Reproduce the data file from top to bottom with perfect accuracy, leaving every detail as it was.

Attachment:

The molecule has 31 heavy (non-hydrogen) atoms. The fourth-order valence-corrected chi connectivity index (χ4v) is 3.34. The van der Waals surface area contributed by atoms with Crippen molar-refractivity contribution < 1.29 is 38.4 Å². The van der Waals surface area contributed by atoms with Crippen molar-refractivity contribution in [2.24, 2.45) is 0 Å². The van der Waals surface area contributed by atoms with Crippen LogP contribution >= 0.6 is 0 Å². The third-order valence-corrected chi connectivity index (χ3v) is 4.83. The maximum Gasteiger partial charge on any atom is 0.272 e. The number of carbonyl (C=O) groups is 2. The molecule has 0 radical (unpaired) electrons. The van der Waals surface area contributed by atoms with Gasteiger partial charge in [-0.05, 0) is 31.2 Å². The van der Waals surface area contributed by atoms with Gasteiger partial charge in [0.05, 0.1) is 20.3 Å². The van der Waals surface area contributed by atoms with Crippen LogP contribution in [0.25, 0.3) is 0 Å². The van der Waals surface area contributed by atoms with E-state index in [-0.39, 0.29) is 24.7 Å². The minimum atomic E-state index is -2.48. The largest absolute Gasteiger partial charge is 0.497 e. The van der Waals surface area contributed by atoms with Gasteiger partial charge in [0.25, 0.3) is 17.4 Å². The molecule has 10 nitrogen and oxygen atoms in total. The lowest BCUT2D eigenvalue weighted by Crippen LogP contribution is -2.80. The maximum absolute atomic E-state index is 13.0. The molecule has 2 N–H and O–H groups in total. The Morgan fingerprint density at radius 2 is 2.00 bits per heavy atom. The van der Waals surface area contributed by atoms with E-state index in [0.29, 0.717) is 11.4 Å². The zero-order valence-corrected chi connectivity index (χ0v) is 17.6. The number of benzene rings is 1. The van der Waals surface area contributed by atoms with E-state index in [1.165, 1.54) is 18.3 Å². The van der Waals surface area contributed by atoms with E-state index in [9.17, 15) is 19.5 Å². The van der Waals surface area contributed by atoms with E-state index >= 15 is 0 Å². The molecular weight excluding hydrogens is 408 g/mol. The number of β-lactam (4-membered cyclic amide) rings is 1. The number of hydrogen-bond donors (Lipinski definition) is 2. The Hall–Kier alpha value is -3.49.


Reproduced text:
The molecule has 31 heavy (non-hydrogen) atoms. The fourth-order valence-corrected chi connectivity index (χ4v) is 3.34. The van der Waals surface area contributed by atoms with Crippen molar-refractivity contribution < 1.29 is 38.4 Å². The van der Waals surface area contributed by atoms with Crippen molar-refractivity contribution in [2.24, 2.45) is 0 Å². The van der Waals surface area contributed by atoms with Crippen LogP contribution >= 0.6 is 0 Å². The third-order valence-corrected chi connectivity index (χ3v) is 4.83. The maximum Gasteiger partial charge on any atom is 0.272 e. The number of carbonyl (C=O) groups is 2. The molecule has 0 radical (unpaired) electrons. The van der Waals surface area contributed by atoms with Gasteiger partial charge in [-0.05, 0) is 31.2 Å². The van der Waals surface area contributed by atoms with Gasteiger partial charge in [0.05, 0.1) is 20.3 Å². The van der Waals surface area contributed by atoms with Crippen LogP contribution in [0.25, 0.3) is 0 Å². The van der Waals surface area contributed by atoms with E-state index in [-0.39, 0.29) is 24.7 Å². The minimum atomic E-state index is -2.48. The largest absolute Gasteiger partial charge is 0.497 e. The van der Waals surface area contributed by atoms with Gasteiger partial charge in [0.25, 0.3) is 17.4 Å². The molecule has 10 nitrogen and oxygen atoms in total. The lowest BCUT2D eigenvalue weighted by Crippen LogP contribution is -2.80. The maximum absolute atomic E-state index is 13.0. The molecule has 2 N–H and O–H groups in total. The Morgan fingerprint density at radius 2 is 2.00 bits per heavy atom. The van der Waals surface area contributed by atoms with E-state index in [0.29, 0.717) is 11.4 Å². The zero-order valence-corrected chi connectivity index (χ0v) is 17.6. The number of benzene rings is 1. The van der Waals surface area contributed by atoms with E-state index in [1.165, 1.54) is 18.3 Å². The van der Waals surface area contributed by atoms with E-state index in [9.17, 15) is 19.5 Å². The van der Waals surface area contributed by atoms with E-state index >= 15 is 0 Å². The molecular weight excluding hydrogens is 408 g/mol. The number of β-lactam (4-membered cyclic amide) rings is 1. The number of hydrogen-bond donors (Lipinski definition) is 2. The Hall–Kier alpha value is -3.49.